Attendance at support groups is essential if you are to learn how others have addressed the many diverse issues that can, and do, occur on a daily basis. In my case, those attending include pre-stage, early stage, mid-stage, late-stage, and post-stage caregivers of loved ones afflicted with Alzheimer's disease or some related cognitive or memory-related disorder. You will have to check out the various support groups that are available to you and your spouse in your local community.

In my case, I was not satisfied with the secular support groups meeting in various nursing facilities. I wanted more in the way of Christian support, and that is why I initiated a "Christ-centered" support group at my church. If you are a dedicated reader of this column, it should be obvious to you that my faith life and my prayer life are my "lifelines" to survival as a spousal caregiver.

The rationale for this approach has been vindicated by the attendance at my support group. We typically have 10-15 caregivers and their loved ones attending each monthly meeting. We often have 20 or more. When we sponsor educational sessions such as this past weekend, 50 or more caregivers and their loved ones attend. My support group mailing list has grown over the past four years and now exceeds 135 caregivers and other interested parties.

The purpose of this Alzheimer's support group, which meets on a regular monthly basis, is to provide an opportunity for family members, friends, caregivers, and other interested persons to gather regularly in a confidential, "Christ-centered" environment for mutual emotional support and to exchange coping skills with one another in matters relating to Alzheimer's disease or other memory-related disorders. We are affiliated with the national Alzheimer's Association, Florida Gulf Coast Chapter. Similar support groups are provided by other disease-related organizations.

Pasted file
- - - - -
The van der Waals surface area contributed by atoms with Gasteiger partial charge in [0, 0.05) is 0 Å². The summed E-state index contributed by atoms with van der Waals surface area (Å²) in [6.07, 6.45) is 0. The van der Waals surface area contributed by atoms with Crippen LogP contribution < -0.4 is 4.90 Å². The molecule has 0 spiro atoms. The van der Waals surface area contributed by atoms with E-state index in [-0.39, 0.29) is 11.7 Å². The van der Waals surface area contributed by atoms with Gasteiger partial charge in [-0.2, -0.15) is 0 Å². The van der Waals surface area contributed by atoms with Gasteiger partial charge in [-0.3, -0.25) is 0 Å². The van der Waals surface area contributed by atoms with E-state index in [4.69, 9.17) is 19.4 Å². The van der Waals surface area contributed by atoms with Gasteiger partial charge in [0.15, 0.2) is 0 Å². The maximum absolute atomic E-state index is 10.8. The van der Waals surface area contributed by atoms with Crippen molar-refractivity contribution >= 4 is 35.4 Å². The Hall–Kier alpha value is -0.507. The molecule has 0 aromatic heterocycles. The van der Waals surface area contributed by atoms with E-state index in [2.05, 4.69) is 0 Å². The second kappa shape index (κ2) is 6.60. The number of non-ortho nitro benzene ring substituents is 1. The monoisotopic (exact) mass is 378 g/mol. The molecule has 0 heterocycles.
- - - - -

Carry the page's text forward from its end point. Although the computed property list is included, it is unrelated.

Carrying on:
This ministry -- and it has become a ministry -- supports the caregiver and their "personal support family" through an exchange of ideas and various educational programs in a "Christ-centered" environment. We provide support for those caregivers who are being continually challenged while providing care for a loved one. We also provide support for those who may have already lost a loved one to Alzheimer's disease. Typically, we share our problems, our concerns, and our coping skills – as well as other facets of providing care for a memory-impaired loved one.

Experience has shown that everybody gains some value from attending these support group meetings. Studies show that caregivers benefit from sharing their feelings and experiences in a confidential setting and are better caregivers when they have this type of support. Each of you has a story to tell regarding your personal challenges as a caregiver for a loved one afflicted with some disease.

Your personal stories can help others who might learn something from your experiences – and perhaps the stories of other caregivers will benefit you as well. We are a "community of caregivers" -- consider joining a caregiver community on a regular basis.

On a scale of 1-10 with "1" being very poor and "10" being very good, I would have to give myself a score of a "10" in terms of seeking and providing support through support groups. By sharing with others, I am learning and others are learning as well -- in effect "sharing the care."

What is your score?


"Ask not what your neighbor can do for you…

ask what you can do for your neighbor."

(John F. Kennedy - paraphrased)

Bill Andrew identifies himself as a former “nutritionally-empowered Alzheimer’s caregiver” who attributes the slow-down in progression of Alzheimer’s disease in his wife, Carol – and the growth of his own personal emotional, mental, physical, and spiritual capability and strength to provide quality 24/7 care for her in their own home – to the targeted nutritional supplements they both took on a daily basis. Carol went to her Heavenly reward on June 9, 2008 – Bill continues on to advocate for family caregivers. Contact Bill with your caregiving questions and comments via email at